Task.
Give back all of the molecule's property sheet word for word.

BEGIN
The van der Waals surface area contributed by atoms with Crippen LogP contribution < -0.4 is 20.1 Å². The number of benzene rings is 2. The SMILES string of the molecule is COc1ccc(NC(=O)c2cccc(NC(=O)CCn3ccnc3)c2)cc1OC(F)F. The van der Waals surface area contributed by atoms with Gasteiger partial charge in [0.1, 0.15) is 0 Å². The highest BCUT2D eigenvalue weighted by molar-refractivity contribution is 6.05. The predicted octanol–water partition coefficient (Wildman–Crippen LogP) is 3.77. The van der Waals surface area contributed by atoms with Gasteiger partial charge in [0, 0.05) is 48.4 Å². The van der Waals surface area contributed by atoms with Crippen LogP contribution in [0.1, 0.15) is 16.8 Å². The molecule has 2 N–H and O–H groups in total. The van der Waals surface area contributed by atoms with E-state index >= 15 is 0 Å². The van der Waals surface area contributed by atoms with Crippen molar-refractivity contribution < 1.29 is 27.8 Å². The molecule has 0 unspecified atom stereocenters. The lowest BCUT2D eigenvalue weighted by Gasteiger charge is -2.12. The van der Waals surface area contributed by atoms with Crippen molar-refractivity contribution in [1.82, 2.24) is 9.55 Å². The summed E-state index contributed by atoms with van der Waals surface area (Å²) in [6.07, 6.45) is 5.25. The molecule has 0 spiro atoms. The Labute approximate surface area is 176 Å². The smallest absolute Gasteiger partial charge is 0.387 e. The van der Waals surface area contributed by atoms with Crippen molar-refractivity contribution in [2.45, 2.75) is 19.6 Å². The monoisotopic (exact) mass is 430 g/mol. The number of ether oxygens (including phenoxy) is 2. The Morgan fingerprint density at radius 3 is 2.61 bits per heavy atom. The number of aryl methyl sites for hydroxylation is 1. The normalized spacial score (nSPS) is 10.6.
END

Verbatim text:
The van der Waals surface area contributed by atoms with Crippen LogP contribution < -0.4 is 20.1 Å². The number of benzene rings is 2. The SMILES string of the molecule is COc1ccc(NC(=O)c2cccc(NC(=O)CCn3ccnc3)c2)cc1OC(F)F. The van der Waals surface area contributed by atoms with Gasteiger partial charge in [0.1, 0.15) is 0 Å². The highest BCUT2D eigenvalue weighted by molar-refractivity contribution is 6.05. The predicted octanol–water partition coefficient (Wildman–Crippen LogP) is 3.77. The van der Waals surface area contributed by atoms with Gasteiger partial charge in [0, 0.05) is 48.4 Å². The van der Waals surface area contributed by atoms with Crippen LogP contribution in [0.1, 0.15) is 16.8 Å². The molecule has 2 N–H and O–H groups in total. The van der Waals surface area contributed by atoms with E-state index >= 15 is 0 Å². The van der Waals surface area contributed by atoms with Crippen molar-refractivity contribution < 1.29 is 27.8 Å². The molecule has 0 unspecified atom stereocenters. The lowest BCUT2D eigenvalue weighted by Gasteiger charge is -2.12. The van der Waals surface area contributed by atoms with Crippen molar-refractivity contribution in [1.82, 2.24) is 9.55 Å². The summed E-state index contributed by atoms with van der Waals surface area (Å²) in [6.07, 6.45) is 5.25. The molecule has 0 spiro atoms. The Labute approximate surface area is 176 Å². The smallest absolute Gasteiger partial charge is 0.387 e. The van der Waals surface area contributed by atoms with Crippen molar-refractivity contribution in [2.45, 2.75) is 19.6 Å². The monoisotopic (exact) mass is 430 g/mol. The number of ether oxygens (including phenoxy) is 2. The Morgan fingerprint density at radius 3 is 2.61 bits per heavy atom. The number of aryl methyl sites for hydroxylation is 1. The normalized spacial score (nSPS) is 10.6.